Immunization Rates in Your Practice: Do You Know How You are Doing?

Immunization Rates in Your Practice: Do You Know How You are Doing?

It seems like everywhere we turn, more and more organizations are using our immunization rates to measure our quality of care. For some of us, this feels like a runaway train. Is this a manageable problem? I would argue that not only is it manageable, we should own this and leverage it for the good of our patients, ourselves and our communities. Let’s break this down to understand what is going on.

Why use immunization rates as a measure?  Vaccine schedules are evidence-based, and rates are easily measured. Since there are age ranges in the early ACIP immunization schedule, many entities (like Meaningful Use) base their measurements on the Every Child by Two campaign. Some are adding childhood and adolescent immunization rates as well. This should not frighten you. This is powerful information.

Why do insurance companies and other third parties care about these rates? Vaccines have transformed medicine in the 20th century in profound ways. They have reduced costs, improved quality of life, and dollar for dollar are one of the best investments for our limited healthcare resources. We should care because it’s good medicine.   Many payers also care because of HEDIS mandates. HEDIS who you may ask?  Health Effectiveness Data and Information Set are set by the National Committee on Quality Assurance (NCQA) and more than 90% of America’s health plans are measured on important dimensions of care which are defined them. It’s why it matters to insurers and one of the reasons why it should matter to you.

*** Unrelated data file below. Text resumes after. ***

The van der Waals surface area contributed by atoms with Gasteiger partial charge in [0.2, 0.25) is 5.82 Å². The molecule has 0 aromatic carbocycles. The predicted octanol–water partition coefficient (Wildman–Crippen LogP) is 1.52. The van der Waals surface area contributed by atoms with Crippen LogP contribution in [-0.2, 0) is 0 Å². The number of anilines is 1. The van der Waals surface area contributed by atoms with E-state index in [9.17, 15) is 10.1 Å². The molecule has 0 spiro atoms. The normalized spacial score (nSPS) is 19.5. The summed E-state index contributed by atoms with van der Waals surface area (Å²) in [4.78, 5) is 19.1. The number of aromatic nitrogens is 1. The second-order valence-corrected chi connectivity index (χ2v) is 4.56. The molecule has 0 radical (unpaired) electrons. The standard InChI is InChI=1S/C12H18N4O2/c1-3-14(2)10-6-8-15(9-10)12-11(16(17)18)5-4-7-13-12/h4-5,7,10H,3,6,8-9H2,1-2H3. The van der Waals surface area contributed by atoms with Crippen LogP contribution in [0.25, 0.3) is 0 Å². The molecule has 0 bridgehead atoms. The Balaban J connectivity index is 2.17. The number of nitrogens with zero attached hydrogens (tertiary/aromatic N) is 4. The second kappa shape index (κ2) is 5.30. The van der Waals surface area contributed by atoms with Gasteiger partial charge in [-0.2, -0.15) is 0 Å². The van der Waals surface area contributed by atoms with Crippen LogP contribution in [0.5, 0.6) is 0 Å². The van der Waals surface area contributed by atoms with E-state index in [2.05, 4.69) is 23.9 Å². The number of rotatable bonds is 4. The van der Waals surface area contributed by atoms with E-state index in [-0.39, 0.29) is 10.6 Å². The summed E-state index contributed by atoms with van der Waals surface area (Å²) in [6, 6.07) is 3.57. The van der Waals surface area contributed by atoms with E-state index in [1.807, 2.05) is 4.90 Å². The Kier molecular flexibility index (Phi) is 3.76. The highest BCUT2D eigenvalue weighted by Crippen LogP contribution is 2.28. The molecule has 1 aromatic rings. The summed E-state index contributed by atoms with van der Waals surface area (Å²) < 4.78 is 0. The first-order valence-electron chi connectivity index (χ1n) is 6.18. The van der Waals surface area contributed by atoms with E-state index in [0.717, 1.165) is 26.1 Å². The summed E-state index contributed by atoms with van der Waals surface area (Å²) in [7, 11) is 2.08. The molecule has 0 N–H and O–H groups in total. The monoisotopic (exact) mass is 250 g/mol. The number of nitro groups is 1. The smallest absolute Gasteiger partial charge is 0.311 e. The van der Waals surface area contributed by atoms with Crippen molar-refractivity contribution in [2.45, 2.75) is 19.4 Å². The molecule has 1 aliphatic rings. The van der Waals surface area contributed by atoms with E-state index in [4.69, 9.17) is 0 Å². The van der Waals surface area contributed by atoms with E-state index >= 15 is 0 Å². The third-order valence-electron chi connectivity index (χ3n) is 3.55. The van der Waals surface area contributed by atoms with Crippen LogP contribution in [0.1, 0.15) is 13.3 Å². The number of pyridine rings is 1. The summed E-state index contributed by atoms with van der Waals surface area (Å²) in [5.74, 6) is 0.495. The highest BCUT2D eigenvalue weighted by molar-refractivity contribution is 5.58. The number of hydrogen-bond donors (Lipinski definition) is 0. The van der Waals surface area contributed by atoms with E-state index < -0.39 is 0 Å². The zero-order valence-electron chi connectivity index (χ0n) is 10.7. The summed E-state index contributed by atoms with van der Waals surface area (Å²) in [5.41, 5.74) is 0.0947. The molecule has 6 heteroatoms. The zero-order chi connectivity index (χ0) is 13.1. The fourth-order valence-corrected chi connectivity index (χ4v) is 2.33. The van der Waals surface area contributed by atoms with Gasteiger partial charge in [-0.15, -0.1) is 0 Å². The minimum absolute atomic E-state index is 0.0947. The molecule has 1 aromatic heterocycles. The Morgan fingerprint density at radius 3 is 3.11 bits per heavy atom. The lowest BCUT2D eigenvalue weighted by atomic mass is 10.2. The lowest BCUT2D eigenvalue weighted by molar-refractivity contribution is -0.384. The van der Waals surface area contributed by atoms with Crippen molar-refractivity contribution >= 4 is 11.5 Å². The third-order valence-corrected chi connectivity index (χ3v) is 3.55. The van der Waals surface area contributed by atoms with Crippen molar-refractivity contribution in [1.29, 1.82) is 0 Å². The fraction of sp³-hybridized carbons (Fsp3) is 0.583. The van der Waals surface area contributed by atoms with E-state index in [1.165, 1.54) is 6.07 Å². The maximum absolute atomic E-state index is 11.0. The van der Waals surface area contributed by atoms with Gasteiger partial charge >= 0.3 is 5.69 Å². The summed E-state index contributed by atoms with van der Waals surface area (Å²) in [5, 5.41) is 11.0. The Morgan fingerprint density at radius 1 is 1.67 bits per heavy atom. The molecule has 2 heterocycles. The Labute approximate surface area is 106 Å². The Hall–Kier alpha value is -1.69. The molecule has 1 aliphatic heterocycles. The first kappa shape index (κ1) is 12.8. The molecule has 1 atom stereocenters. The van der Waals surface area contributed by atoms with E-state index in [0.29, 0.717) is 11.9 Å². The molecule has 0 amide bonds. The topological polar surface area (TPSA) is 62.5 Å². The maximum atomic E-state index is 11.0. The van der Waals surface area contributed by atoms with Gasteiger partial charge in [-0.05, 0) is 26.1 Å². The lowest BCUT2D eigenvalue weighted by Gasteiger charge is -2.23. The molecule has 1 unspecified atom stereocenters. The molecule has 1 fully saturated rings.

Data is POWER. If you have good information, you can use that to improve care, remove barriers, and negotiate with payers! Most insurance companies base their vaccine rates on claims data. We know this data is often incomplete. Hepatitis B vaccines administered in the nursery (usually bundled into the global hospital fee charged to the mother’s insurance), often times don’t find their way to the insurance company. Children may change insurance plans a few times, or move on and off Medicaid or CHIP. You may be the ONLY one who has the complete vaccine history!

How can we get everyone on board?  Some states are beginning to implement real-time bidirectional exchange of vaccine information between their electronic registry and your EHR. When more providers report this information to the registries and we can share this data, that will be awesome! We are only beginning this journey, and the Meaningful Use criteria on reporting helps to move both the states and the EHR vendors to adopt this technology.  There will still be growing pains and barriers to sharing information across state lines but it’s worth doing if we know the end result will benefit our patients and improve care.  Each state has their own contact information and each has different capabilities. Find out where your state is in that process, and ask your state AAP Chapter what you can do to help.  Get involved and get connected.

Part Two:  Using Your Immunization Data to Improve Patient Care